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Vulnerabilities / Threats

TSA Loses 100,000 Employee Records

Airport security organization loses hard drive containing personal information on workers

Every day, in airports across the country, they ask people to lose their keys, their shoes, and their belts. This time, though, the Transportation Security Administration has lost something of its own: a removable hard drive containing about 100,000 employee records.

The (TSA) Friday notified employees that an external hard drive containing personnel data -- including name, Social Security number, date of birth, payroll information, and bank account/routing information -- was discovered missing from a controlled area at the TSA Headquarters Office of Human Capital on Thursday, May 3. The data includes records of TSA employees from January 2002 until August 2005.

"It is unclear at this stage whether the device is still within Headquarters or was stolen," said TSA Administrator Kip Hawley in a letter to TSA employees.

"TSA has no evidence that an unauthorized individual is using your personal information, but we bring this incident to your attention so that you can be alert to signs of any possible misuse of your identity," Hawley told employees. "We are notifying you out of an abundance of caution at this early stage of the investigation given the significance of the information contained on the device. We apologize that your information may be subject to unauthorized access, and I deeply regret this incident."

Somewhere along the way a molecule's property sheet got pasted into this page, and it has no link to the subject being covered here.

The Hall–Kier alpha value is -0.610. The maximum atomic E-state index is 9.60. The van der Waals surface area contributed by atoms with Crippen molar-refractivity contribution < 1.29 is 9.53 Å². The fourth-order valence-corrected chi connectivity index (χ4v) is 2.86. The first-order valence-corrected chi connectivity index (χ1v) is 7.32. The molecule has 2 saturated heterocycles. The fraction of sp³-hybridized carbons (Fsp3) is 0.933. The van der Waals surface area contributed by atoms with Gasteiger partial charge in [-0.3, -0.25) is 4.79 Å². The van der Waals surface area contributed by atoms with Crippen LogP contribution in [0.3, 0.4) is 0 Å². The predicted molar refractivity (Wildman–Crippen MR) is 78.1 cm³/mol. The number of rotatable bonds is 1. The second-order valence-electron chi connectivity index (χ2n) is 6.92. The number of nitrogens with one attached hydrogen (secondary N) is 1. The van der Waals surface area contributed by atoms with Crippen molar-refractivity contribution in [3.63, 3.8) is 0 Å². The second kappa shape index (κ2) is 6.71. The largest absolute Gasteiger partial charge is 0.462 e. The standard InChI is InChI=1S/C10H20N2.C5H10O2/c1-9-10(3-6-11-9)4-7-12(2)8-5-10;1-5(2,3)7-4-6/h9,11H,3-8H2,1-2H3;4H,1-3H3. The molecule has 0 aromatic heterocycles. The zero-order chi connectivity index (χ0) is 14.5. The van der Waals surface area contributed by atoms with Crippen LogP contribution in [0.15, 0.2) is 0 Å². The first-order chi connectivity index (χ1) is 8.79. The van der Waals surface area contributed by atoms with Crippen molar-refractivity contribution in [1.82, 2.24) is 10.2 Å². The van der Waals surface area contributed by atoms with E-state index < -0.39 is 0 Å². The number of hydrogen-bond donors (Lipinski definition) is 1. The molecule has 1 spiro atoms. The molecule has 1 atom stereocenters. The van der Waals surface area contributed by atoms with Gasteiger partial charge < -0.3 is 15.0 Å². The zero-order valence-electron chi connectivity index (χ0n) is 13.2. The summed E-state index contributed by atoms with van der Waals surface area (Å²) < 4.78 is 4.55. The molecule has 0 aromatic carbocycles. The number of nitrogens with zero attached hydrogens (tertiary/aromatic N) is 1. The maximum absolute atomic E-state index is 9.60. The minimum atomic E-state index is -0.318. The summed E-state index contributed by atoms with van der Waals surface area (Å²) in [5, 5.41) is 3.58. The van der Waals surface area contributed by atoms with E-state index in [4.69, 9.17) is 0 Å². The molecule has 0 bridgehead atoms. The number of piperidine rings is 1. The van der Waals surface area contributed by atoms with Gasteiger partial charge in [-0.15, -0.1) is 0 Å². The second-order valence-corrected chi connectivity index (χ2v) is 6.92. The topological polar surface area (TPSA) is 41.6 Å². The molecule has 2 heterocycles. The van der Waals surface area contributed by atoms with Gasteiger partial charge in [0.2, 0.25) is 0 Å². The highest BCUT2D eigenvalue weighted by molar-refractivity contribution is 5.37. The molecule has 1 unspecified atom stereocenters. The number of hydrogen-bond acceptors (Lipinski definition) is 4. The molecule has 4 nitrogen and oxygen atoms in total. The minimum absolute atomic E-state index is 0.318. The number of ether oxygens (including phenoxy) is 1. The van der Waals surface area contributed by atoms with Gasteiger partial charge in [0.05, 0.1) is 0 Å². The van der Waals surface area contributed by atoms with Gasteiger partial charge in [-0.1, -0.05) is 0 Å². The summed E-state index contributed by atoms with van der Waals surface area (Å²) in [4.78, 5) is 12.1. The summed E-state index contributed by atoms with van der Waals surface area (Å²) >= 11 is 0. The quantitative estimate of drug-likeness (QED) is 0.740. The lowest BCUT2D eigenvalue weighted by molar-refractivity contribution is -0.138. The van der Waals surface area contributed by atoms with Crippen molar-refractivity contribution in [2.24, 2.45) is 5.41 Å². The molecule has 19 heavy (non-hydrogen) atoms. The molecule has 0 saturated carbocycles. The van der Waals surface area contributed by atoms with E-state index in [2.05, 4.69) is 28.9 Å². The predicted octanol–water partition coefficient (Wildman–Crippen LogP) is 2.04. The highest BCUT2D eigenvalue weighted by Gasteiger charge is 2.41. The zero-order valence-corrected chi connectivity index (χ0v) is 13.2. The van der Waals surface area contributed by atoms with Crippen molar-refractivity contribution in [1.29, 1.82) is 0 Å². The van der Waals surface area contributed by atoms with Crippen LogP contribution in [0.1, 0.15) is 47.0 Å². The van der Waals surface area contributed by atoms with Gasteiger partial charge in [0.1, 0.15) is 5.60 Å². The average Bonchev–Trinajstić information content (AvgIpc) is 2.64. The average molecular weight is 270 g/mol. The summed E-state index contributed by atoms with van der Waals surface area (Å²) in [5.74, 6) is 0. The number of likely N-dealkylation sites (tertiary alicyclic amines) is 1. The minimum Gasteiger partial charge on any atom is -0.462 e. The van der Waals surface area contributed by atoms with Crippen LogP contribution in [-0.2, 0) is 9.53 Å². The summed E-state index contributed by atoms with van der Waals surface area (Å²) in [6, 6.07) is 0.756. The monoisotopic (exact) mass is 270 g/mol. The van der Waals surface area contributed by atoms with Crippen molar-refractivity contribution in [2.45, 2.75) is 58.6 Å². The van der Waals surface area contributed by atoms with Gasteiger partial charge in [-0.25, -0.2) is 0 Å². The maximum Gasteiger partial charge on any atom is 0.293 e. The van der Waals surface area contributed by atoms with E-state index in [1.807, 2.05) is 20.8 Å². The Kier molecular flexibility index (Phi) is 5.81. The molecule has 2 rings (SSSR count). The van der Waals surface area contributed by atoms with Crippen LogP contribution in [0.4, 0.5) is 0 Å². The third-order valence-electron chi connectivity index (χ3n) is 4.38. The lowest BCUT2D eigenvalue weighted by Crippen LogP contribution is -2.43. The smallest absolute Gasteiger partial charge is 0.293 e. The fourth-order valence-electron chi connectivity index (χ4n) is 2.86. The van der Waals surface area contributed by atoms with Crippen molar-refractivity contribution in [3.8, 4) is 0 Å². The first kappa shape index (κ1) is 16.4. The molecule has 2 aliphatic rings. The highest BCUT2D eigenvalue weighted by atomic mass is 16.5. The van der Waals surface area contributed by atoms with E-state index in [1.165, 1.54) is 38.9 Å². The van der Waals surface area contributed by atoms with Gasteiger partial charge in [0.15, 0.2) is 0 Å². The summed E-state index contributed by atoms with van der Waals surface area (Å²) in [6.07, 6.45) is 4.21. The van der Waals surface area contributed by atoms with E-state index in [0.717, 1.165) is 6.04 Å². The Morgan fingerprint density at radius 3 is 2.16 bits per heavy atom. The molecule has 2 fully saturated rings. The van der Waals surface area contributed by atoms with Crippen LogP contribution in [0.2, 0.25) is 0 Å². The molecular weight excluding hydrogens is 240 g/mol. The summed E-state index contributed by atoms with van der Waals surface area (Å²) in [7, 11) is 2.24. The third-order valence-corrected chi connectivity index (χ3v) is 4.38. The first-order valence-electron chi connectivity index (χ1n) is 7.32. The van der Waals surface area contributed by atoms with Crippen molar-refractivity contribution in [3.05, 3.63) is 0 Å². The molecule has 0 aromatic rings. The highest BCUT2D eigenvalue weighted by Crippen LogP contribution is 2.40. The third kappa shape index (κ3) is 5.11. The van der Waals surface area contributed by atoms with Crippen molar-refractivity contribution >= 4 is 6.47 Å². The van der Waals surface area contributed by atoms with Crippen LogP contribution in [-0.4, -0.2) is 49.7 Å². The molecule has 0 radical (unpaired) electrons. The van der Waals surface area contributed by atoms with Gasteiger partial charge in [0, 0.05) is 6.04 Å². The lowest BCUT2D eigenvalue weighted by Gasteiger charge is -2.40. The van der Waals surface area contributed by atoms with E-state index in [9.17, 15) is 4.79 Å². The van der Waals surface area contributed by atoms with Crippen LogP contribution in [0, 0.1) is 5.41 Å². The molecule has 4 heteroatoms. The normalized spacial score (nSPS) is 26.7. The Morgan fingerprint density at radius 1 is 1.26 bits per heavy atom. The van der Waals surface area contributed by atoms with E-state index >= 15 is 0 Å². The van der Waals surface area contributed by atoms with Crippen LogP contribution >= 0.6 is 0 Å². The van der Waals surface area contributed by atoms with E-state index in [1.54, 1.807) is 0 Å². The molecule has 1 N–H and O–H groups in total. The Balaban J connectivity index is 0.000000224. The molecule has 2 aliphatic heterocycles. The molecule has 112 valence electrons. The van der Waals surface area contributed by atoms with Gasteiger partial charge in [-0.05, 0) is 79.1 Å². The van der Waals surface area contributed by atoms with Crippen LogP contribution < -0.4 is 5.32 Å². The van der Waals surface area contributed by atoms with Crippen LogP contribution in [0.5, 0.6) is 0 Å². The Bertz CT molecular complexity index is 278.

During the weekend, extensive interviews were conducted as part of the continuing investigation for the missing hard drive, according to TSA. The U.S. Secret Service has been working with TSA since Friday morning to gather forensic evidence. "Measures are in place to alert TSA if someone attempts to use the hard drive," the agency says.

An update issued this morning by TSA said the investigation is "ongoing" and that the agency still has not found any evidence that the data on the hard drive has been exploited.

The agency warned its employees to keep an eye on their bank accounts and credit records. It also announced a benefit package to provide current and former employees affected by the data security incident with free credit monitoring for up-to one year. The package includes ID theft insurance up to $25,000, fraud alerts, and the services of identity restoration specialists.

— Tim Wilson, Site Editor, Dark Reading

Tim Wilson is Editor in Chief and co-founder of Dark Reading.com, UBM Tech's online community for information security professionals. He is responsible for managing the site, assigning and editing content, and writing breaking news stories. Wilson has been recognized as one ... View Full Bio

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